I was slightly confused though. I could not place my location. The green grass I was standing on was really, really green. I mean superbly, extraordinarily green, like think of the greenest thing you’ve ever seen and then double the amount of green – you’re still not even getting close to the greenness. If Dulux had to name it on their colour chart, they’d have to call it something like Super-Mega-Ultra-Lime-Wallop.
The sky was blue, perfect blue and there was not a cloud to be seen. The rolling grassy hills stretched out in front of me to the horizon. The air was warm, fragrant, but not stifling, it was faultless, I had never been anywhere quite like it. It looked like a computer-generated image. It was like being in a photoshopped screensaver landscape from Windows 98, it didn’t seem real. It was an extremely nice place to be, although I was struggling to enjoy it because I appeared to be in the middle of nowhere; possibly in a foreign country, with no money, no passport and no idea of the language or customs.
I began to walk and to my right I saw movement. From behind a hill an adorable little grey rabbit emerged, hopping along the ground with carefree abandon. When it saw me it stopped dead, frozen in fear and tensed as if ready to run. Its white fluffy tail suddenly rigid.
“Don’t worry” I said softly, “I won’t hurt you,” and moved slowly down to a crouch to look at his cute wee face.
The rabbit straightened up on to his hind legs. “Why the fuck should I believe you?” he said, very unexpectedly.
So yes! That will be all, I’d say! if you’re intrigued, you can visit one of the links below to find out more!
Book page on Elsewhen Press website: https://bit.ly/FarFarBeyondBerlin
Books to Read: https://books2read.com/FarFarBeyondBerlin
Apple iTunes: http://bit.ly/FarFarBeyondBerlin-iTunes
Google Play: http://bit.ly/FarFarBeyondBerlin-Google
Kindle UK: http://bit.ly/FarFarBeyondBerlin-KindleUK
Kindle US: http://bit.ly/FarFarBeyondBerlin-KindleUS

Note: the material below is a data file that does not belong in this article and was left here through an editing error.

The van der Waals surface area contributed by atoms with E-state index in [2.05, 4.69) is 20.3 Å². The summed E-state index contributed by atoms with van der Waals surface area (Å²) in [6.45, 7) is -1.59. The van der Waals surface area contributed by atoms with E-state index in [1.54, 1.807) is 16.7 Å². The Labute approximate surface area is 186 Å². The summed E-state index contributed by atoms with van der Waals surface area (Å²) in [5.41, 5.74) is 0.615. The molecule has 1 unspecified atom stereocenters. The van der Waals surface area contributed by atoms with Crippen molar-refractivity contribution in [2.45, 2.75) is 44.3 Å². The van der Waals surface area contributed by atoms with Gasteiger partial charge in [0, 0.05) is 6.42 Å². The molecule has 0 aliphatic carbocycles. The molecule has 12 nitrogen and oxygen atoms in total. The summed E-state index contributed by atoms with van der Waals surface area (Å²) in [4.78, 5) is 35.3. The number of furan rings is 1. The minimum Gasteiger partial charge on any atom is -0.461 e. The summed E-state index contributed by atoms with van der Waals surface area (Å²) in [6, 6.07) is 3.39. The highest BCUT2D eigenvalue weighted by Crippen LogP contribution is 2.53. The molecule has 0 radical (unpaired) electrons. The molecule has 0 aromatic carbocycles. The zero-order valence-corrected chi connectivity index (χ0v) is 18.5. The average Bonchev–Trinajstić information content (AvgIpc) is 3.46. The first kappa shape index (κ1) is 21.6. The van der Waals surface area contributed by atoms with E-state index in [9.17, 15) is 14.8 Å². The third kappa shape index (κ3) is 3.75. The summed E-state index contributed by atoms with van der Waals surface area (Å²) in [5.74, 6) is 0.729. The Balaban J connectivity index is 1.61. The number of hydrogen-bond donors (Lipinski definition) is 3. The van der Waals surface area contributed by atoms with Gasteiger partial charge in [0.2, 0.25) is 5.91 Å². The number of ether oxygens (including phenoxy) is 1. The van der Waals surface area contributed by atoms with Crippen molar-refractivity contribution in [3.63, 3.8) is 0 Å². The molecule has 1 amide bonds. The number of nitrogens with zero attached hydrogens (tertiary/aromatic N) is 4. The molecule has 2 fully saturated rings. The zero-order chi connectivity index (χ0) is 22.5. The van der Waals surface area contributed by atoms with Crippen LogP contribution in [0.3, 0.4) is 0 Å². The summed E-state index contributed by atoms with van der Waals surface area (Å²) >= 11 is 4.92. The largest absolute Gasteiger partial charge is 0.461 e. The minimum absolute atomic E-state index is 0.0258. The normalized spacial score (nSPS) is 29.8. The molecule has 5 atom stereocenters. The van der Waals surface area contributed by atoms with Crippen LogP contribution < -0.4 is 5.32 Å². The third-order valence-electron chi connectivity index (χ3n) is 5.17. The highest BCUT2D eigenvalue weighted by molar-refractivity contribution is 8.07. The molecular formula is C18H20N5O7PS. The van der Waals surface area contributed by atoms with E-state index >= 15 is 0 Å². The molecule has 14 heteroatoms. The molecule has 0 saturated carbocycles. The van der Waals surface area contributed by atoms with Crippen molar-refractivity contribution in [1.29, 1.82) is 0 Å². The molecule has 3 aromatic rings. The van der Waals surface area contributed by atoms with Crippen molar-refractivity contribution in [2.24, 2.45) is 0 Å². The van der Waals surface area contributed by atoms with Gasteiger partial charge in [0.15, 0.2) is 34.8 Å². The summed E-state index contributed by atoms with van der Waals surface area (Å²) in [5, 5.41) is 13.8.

Kindle AU: http://bit.ly/FarFarBeyondBerlin-KindleAU
Twitter – @craigmeighan – https://twitter.com/CraigMeighan
Facebook – https://www.facebook.com/CraigMeighanAuthor @craigmeighanauthor
Instagram – @craig_meighan https://www.instagram.com/craig_meighan/
Craig Meighan was born in Lanarkshire, in central Scotland. Both a keen drummer and a fan of science fiction, he grew up wanting to be either Animal from The Muppets or Douglas Adams. This has led to an unfortunate habit of smashing up his computer at the end of each writing session.
With the ambition of becoming a screenwriter, he attended film college in Glasgow. He spent a short time making corporate videos and then after attending one chance meeting, he accidentally joined the civil service. Intending to stay for one summer, he ended up staying for 12 years (so think carefully before inviting him round for tea).
He is too polite to say which of the killer robots, demons and other assorted antagonists that appear in his book, are based on his interactions with actual government ministers.
His first novel, Far Far Beyond Berlin, was written in the evenings, after work, every day for a year, at the end of which time his wife Jen convinced him it was time to finally leave the safety of the office job and pursue writing full-time. She cunningly incentivised him by promising that if he managed to get his book published, he could get a big dog.
Craig lives with Jen, just outside Glasgow, where they like to play softball, enter pub quizzes and do escape rooms. He is delighted to announce that they are expecting a greyhound.